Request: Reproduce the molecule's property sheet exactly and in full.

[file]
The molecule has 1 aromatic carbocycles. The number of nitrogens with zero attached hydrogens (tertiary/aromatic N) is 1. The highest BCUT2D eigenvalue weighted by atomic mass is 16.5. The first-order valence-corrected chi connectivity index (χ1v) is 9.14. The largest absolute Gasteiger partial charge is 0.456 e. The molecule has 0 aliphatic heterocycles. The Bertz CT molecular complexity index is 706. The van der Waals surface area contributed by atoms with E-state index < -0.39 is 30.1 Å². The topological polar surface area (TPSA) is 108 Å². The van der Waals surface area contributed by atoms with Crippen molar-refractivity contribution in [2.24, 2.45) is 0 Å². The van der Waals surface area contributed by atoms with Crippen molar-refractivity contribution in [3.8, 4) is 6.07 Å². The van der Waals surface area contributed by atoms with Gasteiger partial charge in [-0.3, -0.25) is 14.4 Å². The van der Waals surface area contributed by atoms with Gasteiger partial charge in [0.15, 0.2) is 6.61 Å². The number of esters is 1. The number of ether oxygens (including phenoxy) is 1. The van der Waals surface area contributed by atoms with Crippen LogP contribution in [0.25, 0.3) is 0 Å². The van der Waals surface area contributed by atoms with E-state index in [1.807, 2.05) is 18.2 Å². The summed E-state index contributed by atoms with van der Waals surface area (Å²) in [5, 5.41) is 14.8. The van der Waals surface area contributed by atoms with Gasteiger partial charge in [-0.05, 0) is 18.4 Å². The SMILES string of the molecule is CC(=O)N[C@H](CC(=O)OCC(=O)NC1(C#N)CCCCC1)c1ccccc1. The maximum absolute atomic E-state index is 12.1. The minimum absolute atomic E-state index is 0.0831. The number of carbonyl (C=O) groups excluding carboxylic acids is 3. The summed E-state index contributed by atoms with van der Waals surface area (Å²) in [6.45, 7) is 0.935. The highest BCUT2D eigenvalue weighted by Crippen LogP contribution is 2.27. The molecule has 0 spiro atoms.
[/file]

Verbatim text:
The molecule has 1 aromatic carbocycles. The number of nitrogens with zero attached hydrogens (tertiary/aromatic N) is 1. The highest BCUT2D eigenvalue weighted by atomic mass is 16.5. The first-order valence-corrected chi connectivity index (χ1v) is 9.14. The largest absolute Gasteiger partial charge is 0.456 e. The molecule has 0 aliphatic heterocycles. The Bertz CT molecular complexity index is 706. The van der Waals surface area contributed by atoms with E-state index < -0.39 is 30.1 Å². The topological polar surface area (TPSA) is 108 Å². The van der Waals surface area contributed by atoms with Crippen molar-refractivity contribution in [2.24, 2.45) is 0 Å². The van der Waals surface area contributed by atoms with Crippen molar-refractivity contribution in [3.8, 4) is 6.07 Å². The van der Waals surface area contributed by atoms with Gasteiger partial charge in [-0.3, -0.25) is 14.4 Å². The van der Waals surface area contributed by atoms with Gasteiger partial charge in [0.15, 0.2) is 6.61 Å². The number of esters is 1. The number of ether oxygens (including phenoxy) is 1. The van der Waals surface area contributed by atoms with Crippen LogP contribution in [0.25, 0.3) is 0 Å². The van der Waals surface area contributed by atoms with E-state index in [1.807, 2.05) is 18.2 Å². The summed E-state index contributed by atoms with van der Waals surface area (Å²) in [5, 5.41) is 14.8. The van der Waals surface area contributed by atoms with Gasteiger partial charge in [-0.05, 0) is 18.4 Å². The SMILES string of the molecule is CC(=O)N[C@H](CC(=O)OCC(=O)NC1(C#N)CCCCC1)c1ccccc1. The maximum absolute atomic E-state index is 12.1. The minimum absolute atomic E-state index is 0.0831. The number of carbonyl (C=O) groups excluding carboxylic acids is 3. The summed E-state index contributed by atoms with van der Waals surface area (Å²) in [6.45, 7) is 0.935. The highest BCUT2D eigenvalue weighted by Crippen LogP contribution is 2.27. The molecule has 0 spiro atoms.